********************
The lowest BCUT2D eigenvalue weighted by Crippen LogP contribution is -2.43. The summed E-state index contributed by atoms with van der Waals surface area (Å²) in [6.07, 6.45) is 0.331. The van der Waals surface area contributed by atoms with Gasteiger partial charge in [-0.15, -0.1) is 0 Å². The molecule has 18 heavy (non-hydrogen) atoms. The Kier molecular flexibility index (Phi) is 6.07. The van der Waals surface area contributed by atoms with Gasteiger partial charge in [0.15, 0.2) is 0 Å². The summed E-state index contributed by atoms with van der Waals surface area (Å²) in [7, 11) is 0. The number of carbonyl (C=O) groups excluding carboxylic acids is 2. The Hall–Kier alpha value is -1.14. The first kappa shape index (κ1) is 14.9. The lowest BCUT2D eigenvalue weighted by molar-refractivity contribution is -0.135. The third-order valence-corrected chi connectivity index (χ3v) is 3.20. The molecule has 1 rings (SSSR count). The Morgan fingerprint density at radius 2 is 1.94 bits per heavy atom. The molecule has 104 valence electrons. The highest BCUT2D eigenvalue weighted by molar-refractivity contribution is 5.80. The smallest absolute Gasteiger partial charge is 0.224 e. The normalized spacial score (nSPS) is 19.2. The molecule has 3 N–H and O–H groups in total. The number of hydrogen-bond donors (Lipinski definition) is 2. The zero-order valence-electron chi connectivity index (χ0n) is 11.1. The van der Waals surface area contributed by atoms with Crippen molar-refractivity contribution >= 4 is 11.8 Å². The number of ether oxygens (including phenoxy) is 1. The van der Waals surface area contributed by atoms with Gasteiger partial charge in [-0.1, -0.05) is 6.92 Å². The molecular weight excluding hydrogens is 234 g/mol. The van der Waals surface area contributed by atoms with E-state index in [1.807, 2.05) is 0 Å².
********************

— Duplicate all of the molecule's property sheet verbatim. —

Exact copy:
The lowest BCUT2D eigenvalue weighted by Crippen LogP contribution is -2.43. The summed E-state index contributed by atoms with van der Waals surface area (Å²) in [6.07, 6.45) is 0.331. The van der Waals surface area contributed by atoms with Gasteiger partial charge in [-0.15, -0.1) is 0 Å². The molecule has 18 heavy (non-hydrogen) atoms. The Kier molecular flexibility index (Phi) is 6.07. The van der Waals surface area contributed by atoms with Gasteiger partial charge in [0.15, 0.2) is 0 Å². The summed E-state index contributed by atoms with van der Waals surface area (Å²) in [7, 11) is 0. The number of carbonyl (C=O) groups excluding carboxylic acids is 2. The Hall–Kier alpha value is -1.14. The first kappa shape index (κ1) is 14.9. The lowest BCUT2D eigenvalue weighted by molar-refractivity contribution is -0.135. The third-order valence-corrected chi connectivity index (χ3v) is 3.20. The molecule has 1 rings (SSSR count). The Morgan fingerprint density at radius 2 is 1.94 bits per heavy atom. The molecule has 104 valence electrons. The highest BCUT2D eigenvalue weighted by molar-refractivity contribution is 5.80. The smallest absolute Gasteiger partial charge is 0.224 e. The normalized spacial score (nSPS) is 19.2. The molecule has 3 N–H and O–H groups in total. The number of hydrogen-bond donors (Lipinski definition) is 2. The zero-order valence-electron chi connectivity index (χ0n) is 11.1. The van der Waals surface area contributed by atoms with Crippen molar-refractivity contribution >= 4 is 11.8 Å². The number of ether oxygens (including phenoxy) is 1. The van der Waals surface area contributed by atoms with Gasteiger partial charge in [-0.1, -0.05) is 6.92 Å². The molecular weight excluding hydrogens is 234 g/mol. The van der Waals surface area contributed by atoms with E-state index in [1.807, 2.05) is 0 Å².